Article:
Chip Kelly does everything else quick, so it probably shouldn't come as any shock that it took him just a few time to create up his thoughts on serious overtures from the NFL. But on the pumps of late-breaking statements Saturday evening verifying his awaiting quit from Or, it changes out even institution football's most infamous leadfoot is subject to a attack of cool feet:
University of Oregon football coach Chip Kelly told a highly placed UO source late Sunday night that he has reversed course and decided to turn down an offer from the NFL's Tampa Bay Buccaneers.
The source told The Register-Guard earlier Sunday night that Kelly had reached an agreement to become Tampa Bay's head coach. "It's done," the source said. Just before midnight, Kelly changed his mind, telling the source: "I'm staying."
Kelly told one assistant coach Sunday night that he had been offered the Tampa Bay job, but Kelly told him he wasn't certain what he would do.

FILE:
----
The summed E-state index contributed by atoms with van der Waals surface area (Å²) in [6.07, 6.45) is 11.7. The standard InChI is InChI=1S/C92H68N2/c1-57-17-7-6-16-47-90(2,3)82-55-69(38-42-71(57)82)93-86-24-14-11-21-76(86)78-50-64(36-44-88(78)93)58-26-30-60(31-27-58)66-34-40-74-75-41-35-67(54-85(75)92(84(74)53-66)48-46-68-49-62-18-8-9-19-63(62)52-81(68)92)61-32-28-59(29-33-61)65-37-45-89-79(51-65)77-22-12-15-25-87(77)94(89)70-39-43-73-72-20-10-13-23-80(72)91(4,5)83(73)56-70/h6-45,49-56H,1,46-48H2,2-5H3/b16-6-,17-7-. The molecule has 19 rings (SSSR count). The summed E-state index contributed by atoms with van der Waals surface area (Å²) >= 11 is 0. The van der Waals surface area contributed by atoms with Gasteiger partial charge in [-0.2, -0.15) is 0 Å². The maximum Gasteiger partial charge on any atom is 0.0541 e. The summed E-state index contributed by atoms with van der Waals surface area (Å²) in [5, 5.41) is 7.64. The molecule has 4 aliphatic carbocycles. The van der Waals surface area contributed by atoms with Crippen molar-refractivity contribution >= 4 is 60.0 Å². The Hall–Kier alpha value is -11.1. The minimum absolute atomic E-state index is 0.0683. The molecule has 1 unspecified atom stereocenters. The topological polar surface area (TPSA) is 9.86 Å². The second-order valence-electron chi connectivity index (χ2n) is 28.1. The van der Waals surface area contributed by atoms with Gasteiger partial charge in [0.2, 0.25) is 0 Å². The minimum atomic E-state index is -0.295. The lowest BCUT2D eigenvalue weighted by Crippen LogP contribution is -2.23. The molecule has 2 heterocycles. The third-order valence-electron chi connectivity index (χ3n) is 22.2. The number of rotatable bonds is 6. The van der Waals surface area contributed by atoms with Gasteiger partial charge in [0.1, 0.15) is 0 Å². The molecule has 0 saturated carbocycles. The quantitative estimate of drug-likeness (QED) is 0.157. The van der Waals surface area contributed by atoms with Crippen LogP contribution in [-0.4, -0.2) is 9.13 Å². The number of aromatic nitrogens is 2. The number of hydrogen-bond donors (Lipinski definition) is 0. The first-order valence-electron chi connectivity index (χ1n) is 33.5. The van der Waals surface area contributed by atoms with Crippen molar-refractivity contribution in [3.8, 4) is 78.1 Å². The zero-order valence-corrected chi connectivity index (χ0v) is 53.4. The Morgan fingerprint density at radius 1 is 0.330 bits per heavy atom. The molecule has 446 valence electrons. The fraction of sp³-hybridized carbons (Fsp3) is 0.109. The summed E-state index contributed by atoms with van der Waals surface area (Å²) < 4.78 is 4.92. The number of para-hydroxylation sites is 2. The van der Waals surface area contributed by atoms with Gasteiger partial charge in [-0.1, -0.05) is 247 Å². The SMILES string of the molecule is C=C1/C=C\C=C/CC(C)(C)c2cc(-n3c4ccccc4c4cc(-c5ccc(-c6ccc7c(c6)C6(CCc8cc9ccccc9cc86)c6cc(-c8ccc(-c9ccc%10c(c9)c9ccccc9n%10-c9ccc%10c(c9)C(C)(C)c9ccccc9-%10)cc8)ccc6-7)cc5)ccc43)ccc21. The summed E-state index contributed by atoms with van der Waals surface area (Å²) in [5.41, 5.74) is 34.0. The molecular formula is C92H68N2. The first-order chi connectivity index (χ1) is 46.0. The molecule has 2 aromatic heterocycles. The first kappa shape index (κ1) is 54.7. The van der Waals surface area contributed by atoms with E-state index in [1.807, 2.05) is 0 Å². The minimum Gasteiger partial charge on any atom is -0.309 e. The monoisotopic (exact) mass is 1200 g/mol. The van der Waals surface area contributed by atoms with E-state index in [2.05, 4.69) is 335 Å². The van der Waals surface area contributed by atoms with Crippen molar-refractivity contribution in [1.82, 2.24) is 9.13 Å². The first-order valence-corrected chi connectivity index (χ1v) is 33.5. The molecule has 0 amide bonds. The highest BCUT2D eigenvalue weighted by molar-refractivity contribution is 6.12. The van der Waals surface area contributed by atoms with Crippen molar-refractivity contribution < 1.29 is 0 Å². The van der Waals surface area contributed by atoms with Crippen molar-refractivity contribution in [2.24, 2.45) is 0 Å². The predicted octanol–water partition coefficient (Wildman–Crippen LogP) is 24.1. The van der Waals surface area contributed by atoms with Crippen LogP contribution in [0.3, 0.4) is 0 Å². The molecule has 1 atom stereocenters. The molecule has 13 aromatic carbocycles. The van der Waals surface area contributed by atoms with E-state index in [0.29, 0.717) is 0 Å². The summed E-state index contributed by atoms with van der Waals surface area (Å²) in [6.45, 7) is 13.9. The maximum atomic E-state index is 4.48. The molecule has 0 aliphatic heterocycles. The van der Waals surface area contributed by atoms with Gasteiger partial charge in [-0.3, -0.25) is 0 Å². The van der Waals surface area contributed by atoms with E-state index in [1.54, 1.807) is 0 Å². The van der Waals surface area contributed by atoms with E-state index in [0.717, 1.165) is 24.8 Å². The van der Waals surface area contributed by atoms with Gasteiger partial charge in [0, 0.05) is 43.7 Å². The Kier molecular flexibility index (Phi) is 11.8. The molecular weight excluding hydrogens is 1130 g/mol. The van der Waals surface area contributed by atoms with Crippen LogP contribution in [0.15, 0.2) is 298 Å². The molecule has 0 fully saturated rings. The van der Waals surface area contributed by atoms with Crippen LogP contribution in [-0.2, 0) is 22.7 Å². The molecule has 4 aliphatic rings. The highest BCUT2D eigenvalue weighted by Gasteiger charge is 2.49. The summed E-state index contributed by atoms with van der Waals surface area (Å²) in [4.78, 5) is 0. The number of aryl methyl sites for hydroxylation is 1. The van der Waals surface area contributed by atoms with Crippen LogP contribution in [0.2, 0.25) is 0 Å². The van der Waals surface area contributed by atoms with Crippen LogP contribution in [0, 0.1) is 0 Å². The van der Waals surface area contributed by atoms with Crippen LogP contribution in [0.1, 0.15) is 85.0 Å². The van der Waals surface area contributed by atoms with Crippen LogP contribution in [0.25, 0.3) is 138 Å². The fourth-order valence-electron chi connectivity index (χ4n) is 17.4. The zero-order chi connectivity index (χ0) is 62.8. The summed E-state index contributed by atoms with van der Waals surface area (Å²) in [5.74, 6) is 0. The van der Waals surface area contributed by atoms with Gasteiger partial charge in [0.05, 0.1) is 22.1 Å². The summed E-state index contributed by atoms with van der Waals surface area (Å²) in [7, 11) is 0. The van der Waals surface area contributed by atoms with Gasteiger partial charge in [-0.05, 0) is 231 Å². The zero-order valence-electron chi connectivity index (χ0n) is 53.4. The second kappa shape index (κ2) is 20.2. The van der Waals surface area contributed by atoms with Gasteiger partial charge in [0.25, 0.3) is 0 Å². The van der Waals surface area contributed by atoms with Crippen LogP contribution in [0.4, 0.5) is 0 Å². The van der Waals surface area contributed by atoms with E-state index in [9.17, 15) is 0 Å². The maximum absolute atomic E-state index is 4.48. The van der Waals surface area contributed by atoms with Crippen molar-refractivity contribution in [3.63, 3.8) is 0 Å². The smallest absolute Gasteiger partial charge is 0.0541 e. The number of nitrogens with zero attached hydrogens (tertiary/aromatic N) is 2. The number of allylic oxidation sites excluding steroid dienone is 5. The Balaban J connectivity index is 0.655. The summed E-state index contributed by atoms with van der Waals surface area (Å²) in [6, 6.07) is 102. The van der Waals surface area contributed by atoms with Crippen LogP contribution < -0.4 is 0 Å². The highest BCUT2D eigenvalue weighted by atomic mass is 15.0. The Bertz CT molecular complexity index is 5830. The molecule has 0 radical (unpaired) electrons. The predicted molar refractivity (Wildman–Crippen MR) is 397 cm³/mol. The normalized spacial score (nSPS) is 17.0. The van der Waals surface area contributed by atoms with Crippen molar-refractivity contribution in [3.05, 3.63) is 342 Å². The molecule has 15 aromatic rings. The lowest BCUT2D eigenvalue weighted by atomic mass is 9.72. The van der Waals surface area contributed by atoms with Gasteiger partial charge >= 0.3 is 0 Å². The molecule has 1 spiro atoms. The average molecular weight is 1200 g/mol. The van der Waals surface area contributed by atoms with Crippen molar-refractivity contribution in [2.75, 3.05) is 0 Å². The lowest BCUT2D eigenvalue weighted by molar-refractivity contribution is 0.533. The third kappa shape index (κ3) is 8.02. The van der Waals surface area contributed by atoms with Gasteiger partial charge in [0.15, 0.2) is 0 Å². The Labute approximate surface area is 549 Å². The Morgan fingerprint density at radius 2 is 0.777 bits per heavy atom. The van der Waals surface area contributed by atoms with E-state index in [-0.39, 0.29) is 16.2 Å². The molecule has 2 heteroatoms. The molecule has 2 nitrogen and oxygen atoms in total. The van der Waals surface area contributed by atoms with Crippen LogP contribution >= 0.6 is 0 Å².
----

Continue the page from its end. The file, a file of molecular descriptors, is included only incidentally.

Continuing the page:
As of this morning, Kelly has apparently decided to stick with the program he's built into a consistent national contender in Eugene, at least temporarily defusing visions of a ticking NCAA time bomb in the process. The fit just wasn't right: Kelly is a career college coach with just three years as a head coach under his belt, just five years removed from the offensive coordinator gig at New Hampshire. The wildly productive system he's honed and perfected over the last decade likely will not translate well to the next level, especially on a team with a 250-pound starting quarterback who's not much of a threat to run. Kelly's not a young man (he turned 48 in November), but at this point in his career, a move to the next level would be primarily an exercise in ego, waiting to blow up in everyone's face in two or three years.
Besides: NCAA investigation notwithstanding, there's no reason he can't finish what he started at Oregon by winning a national championship. Now that the whole NFL thing is (presumably) over, the pedal is hereby cleared for return to the metal.